The agency estimates that the fee will raise $22.5 million before its authorization expires on Sept. 30. BLM not only seeks repeal of the 2005 Energy Policy Act (EPACT) provision that bans this charge, but also requests authorization to increase it to $4,150 while the rulemaking is developed.

The agency has identified other areas where it can use such charges to reduce costs, but none of them involve oil and gas, Caswell said. It intends to continue the permit processing program under the energy pilot office project that EPACT authorized because it is working very well, he indicated.

The budget request also includes an $11.2 million increase to $17.1 million for BLM’s well remediation program on Alaska’s North Slope and a $2 million reduction in the oil shale management program because most of its environmental impact statement activities will be completed this year. It proposes redirecting $400,000 from the oil shale program to oil and gas inspections to build on a $2 million increase for FY 2008. Funding for natural gas hydrates research would be reduced by $425,000.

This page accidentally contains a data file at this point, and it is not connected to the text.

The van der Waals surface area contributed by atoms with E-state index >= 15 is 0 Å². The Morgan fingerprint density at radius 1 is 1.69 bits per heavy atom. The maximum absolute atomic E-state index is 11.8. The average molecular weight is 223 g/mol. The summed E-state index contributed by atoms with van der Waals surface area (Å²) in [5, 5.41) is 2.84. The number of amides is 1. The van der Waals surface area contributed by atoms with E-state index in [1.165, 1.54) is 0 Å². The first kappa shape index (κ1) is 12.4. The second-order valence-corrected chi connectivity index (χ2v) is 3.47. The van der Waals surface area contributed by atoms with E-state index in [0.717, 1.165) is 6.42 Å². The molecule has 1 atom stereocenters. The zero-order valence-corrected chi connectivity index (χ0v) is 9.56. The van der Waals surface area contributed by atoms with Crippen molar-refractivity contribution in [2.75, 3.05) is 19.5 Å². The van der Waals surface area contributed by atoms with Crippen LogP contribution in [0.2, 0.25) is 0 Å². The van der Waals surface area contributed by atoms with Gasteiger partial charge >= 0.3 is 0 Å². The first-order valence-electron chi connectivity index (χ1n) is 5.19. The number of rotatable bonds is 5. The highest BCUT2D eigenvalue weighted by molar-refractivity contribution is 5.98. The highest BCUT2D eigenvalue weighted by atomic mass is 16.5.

BLM’s budget request also assumes congressional authorization of oil and gas leasing within the Arctic National Wildlife Refuge during FY 2009, which would generate an estimated $7 billion of bonus receipts from an initial lease sale in 2010. Kempthorne said this merely moves ANWR leasing back by a year and continues administration support for opening the area.

Asked about other opportunities to increase access to domestic energy resources, the secretary mentioned reduced environmental impacts from operations. “We’ve learned a lot about oil and gas development onshore, particularly reducing the footprint per well from 8-10 acres to about a half acre. Also, we’ve learned techniques in Alaska to apply onshore in the Lower 48 states, such as using wooden pallets for roads. Interestingly, these pallets do not require extensive land restoration but retain moisture which encourage sagebrush growth,” he said.

MMS budget highlights